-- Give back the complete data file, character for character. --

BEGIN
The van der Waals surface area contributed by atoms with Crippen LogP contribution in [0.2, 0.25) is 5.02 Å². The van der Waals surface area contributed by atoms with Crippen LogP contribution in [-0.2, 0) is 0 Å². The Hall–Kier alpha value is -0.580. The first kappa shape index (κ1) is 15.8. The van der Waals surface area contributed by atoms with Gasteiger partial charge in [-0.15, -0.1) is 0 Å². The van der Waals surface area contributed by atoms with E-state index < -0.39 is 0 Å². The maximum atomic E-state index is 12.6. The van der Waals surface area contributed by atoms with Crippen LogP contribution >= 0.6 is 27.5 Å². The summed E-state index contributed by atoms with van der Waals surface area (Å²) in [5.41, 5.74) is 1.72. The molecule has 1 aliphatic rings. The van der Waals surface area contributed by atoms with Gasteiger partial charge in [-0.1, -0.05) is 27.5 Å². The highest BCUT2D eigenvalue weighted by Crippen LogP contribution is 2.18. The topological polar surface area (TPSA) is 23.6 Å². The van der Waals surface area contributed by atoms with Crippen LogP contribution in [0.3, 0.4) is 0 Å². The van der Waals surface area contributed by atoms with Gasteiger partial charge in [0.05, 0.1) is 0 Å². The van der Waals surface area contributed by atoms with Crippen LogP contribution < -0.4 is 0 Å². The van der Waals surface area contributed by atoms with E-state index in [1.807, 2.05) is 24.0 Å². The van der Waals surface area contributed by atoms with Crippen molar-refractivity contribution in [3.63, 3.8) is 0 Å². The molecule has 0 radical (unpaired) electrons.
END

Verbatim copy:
The van der Waals surface area contributed by atoms with Crippen LogP contribution in [0.2, 0.25) is 5.02 Å². The van der Waals surface area contributed by atoms with Crippen LogP contribution in [-0.2, 0) is 0 Å². The Hall–Kier alpha value is -0.580. The first kappa shape index (κ1) is 15.8. The van der Waals surface area contributed by atoms with Gasteiger partial charge in [-0.15, -0.1) is 0 Å². The van der Waals surface area contributed by atoms with E-state index < -0.39 is 0 Å². The maximum atomic E-state index is 12.6. The van der Waals surface area contributed by atoms with Crippen LogP contribution >= 0.6 is 27.5 Å². The summed E-state index contributed by atoms with van der Waals surface area (Å²) in [5.41, 5.74) is 1.72. The molecule has 1 aliphatic rings. The van der Waals surface area contributed by atoms with Gasteiger partial charge in [-0.1, -0.05) is 27.5 Å². The highest BCUT2D eigenvalue weighted by Crippen LogP contribution is 2.18. The topological polar surface area (TPSA) is 23.6 Å². The van der Waals surface area contributed by atoms with Crippen LogP contribution in [0.3, 0.4) is 0 Å². The van der Waals surface area contributed by atoms with Gasteiger partial charge in [0.05, 0.1) is 0 Å². The van der Waals surface area contributed by atoms with Crippen LogP contribution < -0.4 is 0 Å². The van der Waals surface area contributed by atoms with E-state index in [1.807, 2.05) is 24.0 Å². The van der Waals surface area contributed by atoms with Crippen molar-refractivity contribution in [3.63, 3.8) is 0 Å². The molecule has 0 radical (unpaired) electrons.